* Treasury Wine ends day 1 worth $2.3 bln
* To focus on global growth in brands
* Analysts value shares between A$2.76 and A$3.50
* Both beer and wine units seen as potential takeover targets
* Combined Foster’s, Treasury market value up 3.2 pct (Releads, adds No.2 shareholder comments)
By Sonali Paul
MELBOURNE, May 10 (Reuters) - Australia’s top brewer Foster’s Group and its unit Treasury Wine Estates just grew more expensive for potential suitors, following a strong debut for the wine group on the Australian bourse on Tuesday.
Foster’s spun off Treasury Wine Estates to its shareholders to boost value after failing over the past decade with a costly expansion into wine that resulted in nearly A$3 billion in writedowns.
The world’s second-largest wine company, with vineyards from Hunter Valley near Sydney to California’s Napa Valley, ended its first day on the board with a market value of A$2.18 billion ($2.32 billion), near the top end of broker valuations.
At the end of the day, shareholders in the two separate companies were already 3.2 percent ahead, against a broader market that fell 0.7 percent.
“You could declare the demerger on day one a success,” said Matthew Williams, Australian equities manager at Perpetual Investments, the second-largest shareholder in Foster’s and Treasury Wine Estates with a 5 percent stake.
“It’s justified the shareholder push to the board to go through this process,” he said.
Since Foster’s announced it would split its underperforming wine unit from beer last year, both businesses have been the subject of takeover talk, with analysts saying any potential offers would only likely emerge after the official split.
Eight percent of Treasury Wine Estates’ shares traded on Tuesday, showing Foster’s shareholders who received the shares were mostly holding on to them.
“At this stage, we’ll give them the benefit of the doubt, at least in the short term,” said Jason Beddow, chief executive of Argo Investments, a top 20 shareholder, adding that the fund has yet to decide what to do with its Treasury Wine shares.
He noted that over the past 10 years, Australian company break-ups, such as explosives maker Orica’s spin-off of the Dulux paints business and building materials maker Boral’s spin-off of Origin Energy , on average had added value for shareholders.
Treasury Wine Estates, which ranks behind Constellation Brands in global wine production, opened at A$3.21 and closed at A$3.36, the top end of the day’s trading.
Foster’s fell to A$4.53, valuing it at A$8.79 billion, for a combined market capitalisation worth A$340 million more than Foster’s before the split.
Macquarie analysts warned that in the absence of any takeover offers, the split of Foster’s would destroy value for shareholders, as beer has slim growth prospects and the wine group faces strong headwinds from a soaring Aussie dollar.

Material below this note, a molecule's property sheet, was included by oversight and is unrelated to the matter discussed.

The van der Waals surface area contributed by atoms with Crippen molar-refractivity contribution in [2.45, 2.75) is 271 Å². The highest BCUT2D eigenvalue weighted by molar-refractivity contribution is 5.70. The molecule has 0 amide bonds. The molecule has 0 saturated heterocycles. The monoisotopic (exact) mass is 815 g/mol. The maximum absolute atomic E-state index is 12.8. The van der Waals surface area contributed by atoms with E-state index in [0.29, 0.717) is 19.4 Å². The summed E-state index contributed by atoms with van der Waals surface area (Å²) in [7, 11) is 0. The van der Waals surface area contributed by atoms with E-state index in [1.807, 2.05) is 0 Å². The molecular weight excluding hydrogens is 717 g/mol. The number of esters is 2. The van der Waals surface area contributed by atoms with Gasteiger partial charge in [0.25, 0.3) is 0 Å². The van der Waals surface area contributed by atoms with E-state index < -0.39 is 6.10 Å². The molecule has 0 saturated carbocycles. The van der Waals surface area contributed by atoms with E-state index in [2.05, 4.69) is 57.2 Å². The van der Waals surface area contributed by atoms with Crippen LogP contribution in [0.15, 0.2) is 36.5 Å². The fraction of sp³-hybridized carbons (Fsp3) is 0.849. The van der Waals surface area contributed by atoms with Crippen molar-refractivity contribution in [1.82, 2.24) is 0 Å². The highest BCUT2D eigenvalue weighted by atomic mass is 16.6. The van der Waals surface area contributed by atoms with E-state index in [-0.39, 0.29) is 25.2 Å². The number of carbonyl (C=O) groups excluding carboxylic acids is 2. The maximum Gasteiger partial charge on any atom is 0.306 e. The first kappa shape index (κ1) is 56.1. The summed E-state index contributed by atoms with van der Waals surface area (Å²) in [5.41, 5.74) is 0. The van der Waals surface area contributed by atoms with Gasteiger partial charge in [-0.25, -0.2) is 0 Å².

The rocketing Aussie dollar , trading just below 29-year highs, could also scare off potential bidders.
“I think the fact that the Aussie dollar is up quite strongly in the last six months would be some kind of deterrent,” said Perpetual’s Williams.
Treasury Wine Estates Chief Executive David Dearie laughed off a question from reporters on how soon the company expected to receive a takeover offer.
Private equity groups are seen as the most likely bidders for the wine group, following the rebuffed approach last year from Cerberus Capital Management .
Possible suitors include Kohlberg Kravis Roberts & Co and TPG , which were rumoured to have looked at the business last year.
Foster’s is expected to attract interest from companies such as world No.2 brewer SABMiller as the Australian company is seen as one of the last big prizes in a globally consolidating industry.
China’s Tsingtao Brewery Co Ltd last week said it was not involved in bidding for Foster’s beer operations, while Japan’s Asahi Breweries said in February it has no interest in buying any part of Foster’s.
Treasury Wine Estates has A$1.9 billion in revenues and its brands include Beringer, Penfolds, Lindemans and Wolf Blass.
Top executives said the company would focus on turning itself into a global business, running more efficiently than within Foster’s, where wine was split into four regional units.
“As a separate company, and no longer the poor cousin of Foster’s, it has a great opportunity,” Treasury Wine Estates Chief Financial Officer Mark Fleming told reporters ahead of the company’s launch on the Australian Securities Exchange.
Fleming was poached from top Australian grocer Woolworths , where he was chief financial officer for the supermarkets division, one of Foster’s and Treasury Wine’s biggest customers.
Dearie said the group aims to use its brands to grow all over the world, pointing to China as one targeted area.
UBS forecast Treasury Wine shares would trade between A$3.00 and A$3.50 a share, based on the group’s tangible book value of A$1.97 billion and a private equity bid worth up to A$2.5 billion which Foster’s rejected last year.
Other brokers had valuations on the wine business between A$2.76 and A$3.50. ($1 = 0.926 Australian Dollars) (Editing by Dhara Ranasinghe and Vinu Pilakkott)